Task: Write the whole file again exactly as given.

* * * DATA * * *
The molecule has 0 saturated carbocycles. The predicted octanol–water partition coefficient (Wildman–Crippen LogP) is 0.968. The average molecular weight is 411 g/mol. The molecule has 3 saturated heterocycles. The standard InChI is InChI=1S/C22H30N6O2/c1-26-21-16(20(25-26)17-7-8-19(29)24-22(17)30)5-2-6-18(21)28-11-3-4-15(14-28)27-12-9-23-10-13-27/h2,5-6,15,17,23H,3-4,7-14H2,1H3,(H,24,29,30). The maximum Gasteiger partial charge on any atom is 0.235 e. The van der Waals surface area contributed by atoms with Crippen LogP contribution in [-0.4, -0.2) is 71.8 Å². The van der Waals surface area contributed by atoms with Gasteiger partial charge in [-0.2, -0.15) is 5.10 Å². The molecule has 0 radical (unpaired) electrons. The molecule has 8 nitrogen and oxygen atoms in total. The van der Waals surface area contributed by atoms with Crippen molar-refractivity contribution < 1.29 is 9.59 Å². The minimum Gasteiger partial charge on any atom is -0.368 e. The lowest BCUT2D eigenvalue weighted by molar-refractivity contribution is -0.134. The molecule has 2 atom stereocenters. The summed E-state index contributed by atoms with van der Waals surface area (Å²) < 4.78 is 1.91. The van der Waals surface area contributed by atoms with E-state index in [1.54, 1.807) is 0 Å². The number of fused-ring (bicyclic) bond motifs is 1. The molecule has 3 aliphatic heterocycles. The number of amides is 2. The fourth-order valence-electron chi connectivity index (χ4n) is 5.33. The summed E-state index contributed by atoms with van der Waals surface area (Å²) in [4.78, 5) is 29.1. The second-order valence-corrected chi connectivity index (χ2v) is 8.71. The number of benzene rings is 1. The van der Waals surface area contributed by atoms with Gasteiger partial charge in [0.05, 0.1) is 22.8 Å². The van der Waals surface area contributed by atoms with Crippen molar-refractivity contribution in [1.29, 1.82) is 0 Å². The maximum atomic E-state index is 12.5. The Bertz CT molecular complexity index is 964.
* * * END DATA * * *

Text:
The molecule has 0 saturated carbocycles. The predicted octanol–water partition coefficient (Wildman–Crippen LogP) is 0.968. The average molecular weight is 411 g/mol. The molecule has 3 saturated heterocycles. The standard InChI is InChI=1S/C22H30N6O2/c1-26-21-16(20(25-26)17-7-8-19(29)24-22(17)30)5-2-6-18(21)28-11-3-4-15(14-28)27-12-9-23-10-13-27/h2,5-6,15,17,23H,3-4,7-14H2,1H3,(H,24,29,30). The maximum Gasteiger partial charge on any atom is 0.235 e. The van der Waals surface area contributed by atoms with Crippen LogP contribution in [-0.4, -0.2) is 71.8 Å². The van der Waals surface area contributed by atoms with Gasteiger partial charge in [-0.2, -0.15) is 5.10 Å². The molecule has 0 radical (unpaired) electrons. The molecule has 8 nitrogen and oxygen atoms in total. The van der Waals surface area contributed by atoms with Crippen molar-refractivity contribution < 1.29 is 9.59 Å². The minimum Gasteiger partial charge on any atom is -0.368 e. The lowest BCUT2D eigenvalue weighted by molar-refractivity contribution is -0.134. The molecule has 2 atom stereocenters. The summed E-state index contributed by atoms with van der Waals surface area (Å²) < 4.78 is 1.91. The van der Waals surface area contributed by atoms with E-state index in [1.54, 1.807) is 0 Å². The number of fused-ring (bicyclic) bond motifs is 1. The molecule has 3 aliphatic heterocycles. The number of amides is 2. The fourth-order valence-electron chi connectivity index (χ4n) is 5.33. The summed E-state index contributed by atoms with van der Waals surface area (Å²) in [4.78, 5) is 29.1. The second-order valence-corrected chi connectivity index (χ2v) is 8.71. The number of benzene rings is 1. The van der Waals surface area contributed by atoms with Gasteiger partial charge in [0.05, 0.1) is 22.8 Å². The van der Waals surface area contributed by atoms with Crippen molar-refractivity contribution in [1.29, 1.82) is 0 Å². The maximum atomic E-state index is 12.5. The Bertz CT molecular complexity index is 964.